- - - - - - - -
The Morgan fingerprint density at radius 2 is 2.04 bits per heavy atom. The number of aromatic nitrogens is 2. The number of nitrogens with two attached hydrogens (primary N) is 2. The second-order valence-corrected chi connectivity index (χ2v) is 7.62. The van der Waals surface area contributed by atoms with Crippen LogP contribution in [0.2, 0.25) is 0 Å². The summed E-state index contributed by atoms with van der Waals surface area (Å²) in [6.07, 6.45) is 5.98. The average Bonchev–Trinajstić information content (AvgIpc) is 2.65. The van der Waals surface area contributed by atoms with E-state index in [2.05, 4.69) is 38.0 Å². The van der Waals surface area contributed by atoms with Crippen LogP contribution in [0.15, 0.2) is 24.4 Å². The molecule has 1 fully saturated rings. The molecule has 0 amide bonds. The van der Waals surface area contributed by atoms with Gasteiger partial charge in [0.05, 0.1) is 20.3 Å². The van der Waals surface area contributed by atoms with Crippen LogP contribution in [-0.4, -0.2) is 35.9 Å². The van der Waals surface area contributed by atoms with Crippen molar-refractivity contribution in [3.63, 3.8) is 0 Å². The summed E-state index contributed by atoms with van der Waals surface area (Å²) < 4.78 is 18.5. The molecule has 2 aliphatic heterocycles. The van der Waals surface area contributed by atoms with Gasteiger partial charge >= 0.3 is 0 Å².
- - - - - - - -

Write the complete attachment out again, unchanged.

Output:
The Morgan fingerprint density at radius 2 is 2.04 bits per heavy atom. The number of aromatic nitrogens is 2. The number of nitrogens with two attached hydrogens (primary N) is 2. The second-order valence-corrected chi connectivity index (χ2v) is 7.62. The van der Waals surface area contributed by atoms with Crippen LogP contribution in [0.2, 0.25) is 0 Å². The summed E-state index contributed by atoms with van der Waals surface area (Å²) in [6.07, 6.45) is 5.98. The average Bonchev–Trinajstić information content (AvgIpc) is 2.65. The van der Waals surface area contributed by atoms with E-state index in [2.05, 4.69) is 38.0 Å². The van der Waals surface area contributed by atoms with Crippen LogP contribution in [0.15, 0.2) is 24.4 Å². The molecule has 1 fully saturated rings. The molecule has 0 amide bonds. The van der Waals surface area contributed by atoms with Gasteiger partial charge in [0.05, 0.1) is 20.3 Å². The van der Waals surface area contributed by atoms with Crippen LogP contribution in [-0.4, -0.2) is 35.9 Å². The van der Waals surface area contributed by atoms with Crippen molar-refractivity contribution in [3.63, 3.8) is 0 Å². The summed E-state index contributed by atoms with van der Waals surface area (Å²) < 4.78 is 18.5. The molecule has 2 aliphatic heterocycles. The van der Waals surface area contributed by atoms with Gasteiger partial charge >= 0.3 is 0 Å².